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Ban on Broadcasting Court Cases is Challenged

Date30 May 2019

Ban on Broadcasting Court Cases is ChallengedA group of journalists have filed a federal lawsuit to call into question a Maryland law that forbids broadcasting criminal trials. They claim that the rule goes against their First Amendment rights.

“Although they hope to use Maryland’s court recordings for different purposes — some for journalistic ends, some for civic education, and some for political advocacy — all of them plan to use the recordings for a common goal: to promote democratic accountability within our criminal-justice system,” the lawsuit says.

Open Justice Baltimore and the Baltimore Action Legal Team want to use video recordings to increase the transparency of the legal process in Baltimore, including putting the recordings on their websites, podcasts, and social media accounts, and playing them at meetings.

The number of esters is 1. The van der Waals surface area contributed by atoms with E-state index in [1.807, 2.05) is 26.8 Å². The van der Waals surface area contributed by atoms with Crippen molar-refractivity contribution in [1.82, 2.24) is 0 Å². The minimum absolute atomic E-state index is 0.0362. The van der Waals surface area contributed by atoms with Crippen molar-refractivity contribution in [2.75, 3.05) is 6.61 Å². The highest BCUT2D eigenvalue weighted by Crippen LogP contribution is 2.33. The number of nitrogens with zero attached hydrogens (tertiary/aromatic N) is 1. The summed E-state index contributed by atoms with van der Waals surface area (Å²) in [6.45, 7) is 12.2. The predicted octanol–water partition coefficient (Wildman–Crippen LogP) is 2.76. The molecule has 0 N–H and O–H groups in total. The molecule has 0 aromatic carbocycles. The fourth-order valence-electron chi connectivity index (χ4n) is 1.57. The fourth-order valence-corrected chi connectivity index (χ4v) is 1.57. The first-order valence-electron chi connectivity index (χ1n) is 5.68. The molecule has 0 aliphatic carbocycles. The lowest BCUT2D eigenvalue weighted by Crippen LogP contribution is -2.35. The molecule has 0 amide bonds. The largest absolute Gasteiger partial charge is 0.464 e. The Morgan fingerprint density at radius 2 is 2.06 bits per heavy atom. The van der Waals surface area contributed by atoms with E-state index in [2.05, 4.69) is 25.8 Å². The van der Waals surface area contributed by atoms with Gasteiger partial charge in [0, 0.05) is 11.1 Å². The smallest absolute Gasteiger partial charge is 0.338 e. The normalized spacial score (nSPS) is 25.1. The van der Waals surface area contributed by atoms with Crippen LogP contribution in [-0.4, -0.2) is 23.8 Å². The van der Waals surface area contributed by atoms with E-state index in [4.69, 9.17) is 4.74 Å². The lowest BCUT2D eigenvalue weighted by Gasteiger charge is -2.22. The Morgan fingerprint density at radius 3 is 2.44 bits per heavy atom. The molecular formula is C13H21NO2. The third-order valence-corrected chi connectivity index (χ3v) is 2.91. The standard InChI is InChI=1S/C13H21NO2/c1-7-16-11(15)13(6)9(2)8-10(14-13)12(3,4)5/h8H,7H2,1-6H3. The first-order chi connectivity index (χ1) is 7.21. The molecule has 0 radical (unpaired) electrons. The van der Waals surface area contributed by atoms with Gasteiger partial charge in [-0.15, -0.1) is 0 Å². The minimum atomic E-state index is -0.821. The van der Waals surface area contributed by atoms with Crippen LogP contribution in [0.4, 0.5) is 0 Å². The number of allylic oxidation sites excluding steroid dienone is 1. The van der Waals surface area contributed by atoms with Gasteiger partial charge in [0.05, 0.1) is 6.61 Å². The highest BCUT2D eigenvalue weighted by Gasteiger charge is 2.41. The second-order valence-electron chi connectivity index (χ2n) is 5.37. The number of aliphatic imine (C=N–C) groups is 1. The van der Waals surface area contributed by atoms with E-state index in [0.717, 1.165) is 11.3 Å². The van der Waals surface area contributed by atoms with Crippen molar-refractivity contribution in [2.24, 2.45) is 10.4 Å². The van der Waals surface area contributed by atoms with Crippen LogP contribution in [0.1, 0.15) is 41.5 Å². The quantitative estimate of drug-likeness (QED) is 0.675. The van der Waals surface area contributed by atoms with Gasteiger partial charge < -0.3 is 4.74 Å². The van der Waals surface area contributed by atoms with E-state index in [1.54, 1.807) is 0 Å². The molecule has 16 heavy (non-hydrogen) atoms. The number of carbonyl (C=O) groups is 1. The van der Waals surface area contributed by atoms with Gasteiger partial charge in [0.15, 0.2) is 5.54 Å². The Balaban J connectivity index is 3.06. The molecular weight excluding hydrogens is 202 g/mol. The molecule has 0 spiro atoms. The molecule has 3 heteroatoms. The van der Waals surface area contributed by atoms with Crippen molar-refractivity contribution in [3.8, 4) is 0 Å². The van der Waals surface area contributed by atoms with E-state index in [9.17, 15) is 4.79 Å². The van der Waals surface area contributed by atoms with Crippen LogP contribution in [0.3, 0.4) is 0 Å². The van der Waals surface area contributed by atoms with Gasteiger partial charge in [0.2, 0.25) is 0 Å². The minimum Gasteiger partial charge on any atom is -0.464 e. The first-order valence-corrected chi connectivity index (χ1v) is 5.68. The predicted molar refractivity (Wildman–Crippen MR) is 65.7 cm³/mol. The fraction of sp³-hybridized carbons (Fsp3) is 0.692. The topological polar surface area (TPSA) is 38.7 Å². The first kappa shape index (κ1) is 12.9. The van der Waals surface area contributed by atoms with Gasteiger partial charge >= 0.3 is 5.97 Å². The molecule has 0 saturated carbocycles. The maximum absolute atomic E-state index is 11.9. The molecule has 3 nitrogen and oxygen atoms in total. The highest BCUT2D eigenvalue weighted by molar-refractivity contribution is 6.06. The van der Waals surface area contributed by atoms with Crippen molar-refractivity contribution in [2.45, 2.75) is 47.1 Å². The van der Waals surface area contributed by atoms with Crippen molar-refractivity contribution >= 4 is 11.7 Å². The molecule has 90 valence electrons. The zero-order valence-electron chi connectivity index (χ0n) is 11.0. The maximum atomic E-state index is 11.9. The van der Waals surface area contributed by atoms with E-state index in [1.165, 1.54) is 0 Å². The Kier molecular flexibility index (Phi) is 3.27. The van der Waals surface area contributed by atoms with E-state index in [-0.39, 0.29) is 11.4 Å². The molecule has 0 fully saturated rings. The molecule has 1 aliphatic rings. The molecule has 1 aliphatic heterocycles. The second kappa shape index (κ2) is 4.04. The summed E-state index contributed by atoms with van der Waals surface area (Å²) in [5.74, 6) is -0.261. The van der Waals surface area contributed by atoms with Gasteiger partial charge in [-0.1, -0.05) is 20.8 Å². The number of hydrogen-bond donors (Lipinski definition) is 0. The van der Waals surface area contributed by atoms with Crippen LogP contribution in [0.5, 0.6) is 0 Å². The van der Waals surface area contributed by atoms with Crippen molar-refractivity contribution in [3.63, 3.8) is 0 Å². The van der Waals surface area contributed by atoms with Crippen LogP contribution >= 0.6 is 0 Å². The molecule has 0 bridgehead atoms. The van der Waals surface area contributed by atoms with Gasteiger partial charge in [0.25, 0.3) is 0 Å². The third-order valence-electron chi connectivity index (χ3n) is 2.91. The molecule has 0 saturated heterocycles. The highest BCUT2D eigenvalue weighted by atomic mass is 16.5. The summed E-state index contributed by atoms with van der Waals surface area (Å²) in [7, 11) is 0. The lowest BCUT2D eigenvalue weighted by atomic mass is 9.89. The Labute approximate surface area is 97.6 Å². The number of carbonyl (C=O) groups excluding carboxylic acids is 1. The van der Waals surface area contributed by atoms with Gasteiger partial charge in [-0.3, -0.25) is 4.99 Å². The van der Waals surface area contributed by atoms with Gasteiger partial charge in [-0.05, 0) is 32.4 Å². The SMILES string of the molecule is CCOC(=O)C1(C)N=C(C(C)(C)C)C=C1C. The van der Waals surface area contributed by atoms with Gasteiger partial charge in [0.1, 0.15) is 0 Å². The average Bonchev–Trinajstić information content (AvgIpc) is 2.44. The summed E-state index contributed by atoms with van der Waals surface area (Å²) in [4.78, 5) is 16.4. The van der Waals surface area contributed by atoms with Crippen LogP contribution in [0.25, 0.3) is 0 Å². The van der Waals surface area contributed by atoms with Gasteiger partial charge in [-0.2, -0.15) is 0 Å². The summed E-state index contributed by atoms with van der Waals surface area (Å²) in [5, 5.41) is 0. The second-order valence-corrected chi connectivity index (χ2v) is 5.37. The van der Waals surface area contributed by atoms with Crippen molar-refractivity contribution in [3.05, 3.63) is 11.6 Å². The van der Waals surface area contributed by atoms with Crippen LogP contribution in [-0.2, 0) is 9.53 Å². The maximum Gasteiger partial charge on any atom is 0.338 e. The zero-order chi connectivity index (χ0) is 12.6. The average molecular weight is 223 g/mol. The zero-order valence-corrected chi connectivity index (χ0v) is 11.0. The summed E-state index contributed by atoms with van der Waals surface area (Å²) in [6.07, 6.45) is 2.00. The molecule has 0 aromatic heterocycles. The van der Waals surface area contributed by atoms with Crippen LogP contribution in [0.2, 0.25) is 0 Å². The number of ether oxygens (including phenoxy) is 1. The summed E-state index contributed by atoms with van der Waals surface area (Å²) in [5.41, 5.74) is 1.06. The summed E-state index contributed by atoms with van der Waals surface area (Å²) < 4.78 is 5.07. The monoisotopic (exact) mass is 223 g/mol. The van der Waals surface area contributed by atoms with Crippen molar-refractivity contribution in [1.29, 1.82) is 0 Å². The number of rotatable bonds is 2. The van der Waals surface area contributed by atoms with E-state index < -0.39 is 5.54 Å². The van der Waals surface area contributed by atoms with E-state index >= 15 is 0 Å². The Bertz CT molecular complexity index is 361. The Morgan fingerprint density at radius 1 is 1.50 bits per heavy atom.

Journalists Brandon Soderberg and Baynard Woods want to include audio and video recordings of trials in their upcoming documentary and other reportings on the Gun Trace Task Force.

However, the law prevents them from “broadcasting any criminal matter, including a trial, hearing, motion, or argument, that is held in trial court,” and those who violate the law can be held in contempt of court.

Lawyers for the group wrote letters to Administrative Judge W. Michel Pierson, asking him to name “state interest[s] of the highest order,” — the burden established in a 1979 federal ruling — to justify not using the recordings.

The lawsuit claimed that the state hasn’t been able to identify “a governmental interest sufficient to justify its blanket ban on broadcasting publicly available court recordings.”

“People who lawfully obtain copies of such recordings, therefore, cannot constitutionally be punished for disseminating them — including via broadcast,” the lawsuit said.


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